Some of you may remember last year's disastrous foray into gift ideas for wine geeks. As you'll see, I've learned to at least check prices this time. Without further ado:
I bought this for myself, because Amazon had it for $110.25. They still do. Anything this big (1,200 pages) will have flaws; there's an amazing three-panel chart of the pinot grape pedigree, but a big part in the middle can't be seen because of the binding. And listing zinfandel under "Tribidrag" seems willfully obscure. Still, there is a lifetime's worth of study in this book, and any wine geek worthy of the name would be thrilled to receive it. Learn more here.
Here's another geek magnet: Jacqueline Friedrich has visited every Sauvignon Blanc producer in the Loire Valley. The results of her travels come in the form of a diary, rather than a series of encyclopedia entries. She bills herself as a "wine humanist" rather than as a researcher. I happen to enjoy her anecdotal approach. You can buy it directly from her here. $34.50 and well worth it.
Families of the Vine, by Michael Sanders, is about a season in Cahors with three different families of vignerons: The Jouffreau-Hermann family of Clos de Gamot; The Baldés family of Clos Triguedina; and Philippe Bernède of Clos la Coutale. Having spent a little time in Cahors myself, I can only marvel at Sanders' ability to get the Cahors vibe across on the printed page. The subject matter may seem geeky, but the book is such a great read that even non-geeks will find it rewarding. You can get it cheap at Amazon, and I'd urge you to do it soon; there aren't a lot of copies left, and I fear it will go out of print.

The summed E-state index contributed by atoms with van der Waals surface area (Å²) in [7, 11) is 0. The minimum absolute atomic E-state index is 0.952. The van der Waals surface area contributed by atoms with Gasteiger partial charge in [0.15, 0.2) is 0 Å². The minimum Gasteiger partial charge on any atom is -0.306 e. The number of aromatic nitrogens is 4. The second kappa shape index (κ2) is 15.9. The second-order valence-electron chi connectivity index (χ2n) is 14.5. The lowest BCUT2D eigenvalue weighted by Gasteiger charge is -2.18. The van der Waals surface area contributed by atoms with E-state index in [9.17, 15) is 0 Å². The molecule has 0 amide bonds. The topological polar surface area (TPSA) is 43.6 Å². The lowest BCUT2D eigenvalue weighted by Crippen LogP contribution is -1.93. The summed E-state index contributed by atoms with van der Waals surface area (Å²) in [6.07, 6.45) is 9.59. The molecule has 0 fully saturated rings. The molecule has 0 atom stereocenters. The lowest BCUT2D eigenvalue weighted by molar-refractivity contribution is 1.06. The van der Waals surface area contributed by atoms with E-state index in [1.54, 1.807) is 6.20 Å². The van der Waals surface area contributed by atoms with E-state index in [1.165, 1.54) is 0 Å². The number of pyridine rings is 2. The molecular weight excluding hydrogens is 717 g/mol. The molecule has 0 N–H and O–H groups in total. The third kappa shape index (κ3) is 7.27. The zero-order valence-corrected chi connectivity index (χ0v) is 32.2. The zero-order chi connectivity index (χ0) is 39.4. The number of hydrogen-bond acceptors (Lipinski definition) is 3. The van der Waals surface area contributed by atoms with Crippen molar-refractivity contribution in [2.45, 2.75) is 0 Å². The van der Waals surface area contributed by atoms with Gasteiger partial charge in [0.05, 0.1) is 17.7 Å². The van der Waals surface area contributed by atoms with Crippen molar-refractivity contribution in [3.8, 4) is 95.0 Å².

I like to read about wine, and I greatly prefer the company of writers who write about wine, as opposed to wine writers. Chris Kissack, Andrew Jefford, Paul Strang, and Eric Asimov are among my favorites. This is worth getting just to read his takedown on wine notes. Available from Amazon for a mere $14.98.
I remember the first time a customer came to me asking for a corkscrew that could be used by her mother, who loved wine but whose hands had been weakened by disease. There are hundreds of devices for separating a cork from a wine bottle, but few as easy to use as this. You stick the needle in the cork, and compressed air does the rest. The device itself goes for around $20; compressed air refills are packed two to a box and usually sell for less than $10. Your local wine shop will have them, or you can get one online here.
When you go to dinner at a Michelin-starred restaurant, especially if the restaurant is not just French but in France, odds are the sommelier will have one of these. I hope someday to attain sufficient gravitas to actually own a real, hand-made Laguiole corkscrew. Depending on the kind of handle, it will run around $140. That will seem like a lot for a corkscrew, until you hold it in your hand and realize it is an ergonomically correct tool of unsurpassed quality, and maybe even a work of art.
This is Peter Liem. He knows more about Champagne than you do. Were it not for Terry Theise, I'd never have known about Chartogne-Taillet “Fiacre.” Were it not for Peter Liem, I would never have known about Vouette et Sorbée. A subscription to his website costs $89 a year. If you have someone on your list who can afford to be a Champagne connoisseur, this ought to get you invited over a few times for something nice from the 2004 vintage, at very least.
Here's what I want for Christmas: A return visit to Fish La Boissonnerie (69 rue de Seine, 6th). I like it there because they speak English, which makes it easier for me to chat with the barman about Gerard Gauby. They have an astounding list of wines from the Languedoc and Roussillon. And while I'm there, I want to visit their wine shop, too.
Almost forgot: Wine shop gift certificates are a great idea. Ask at your local shop.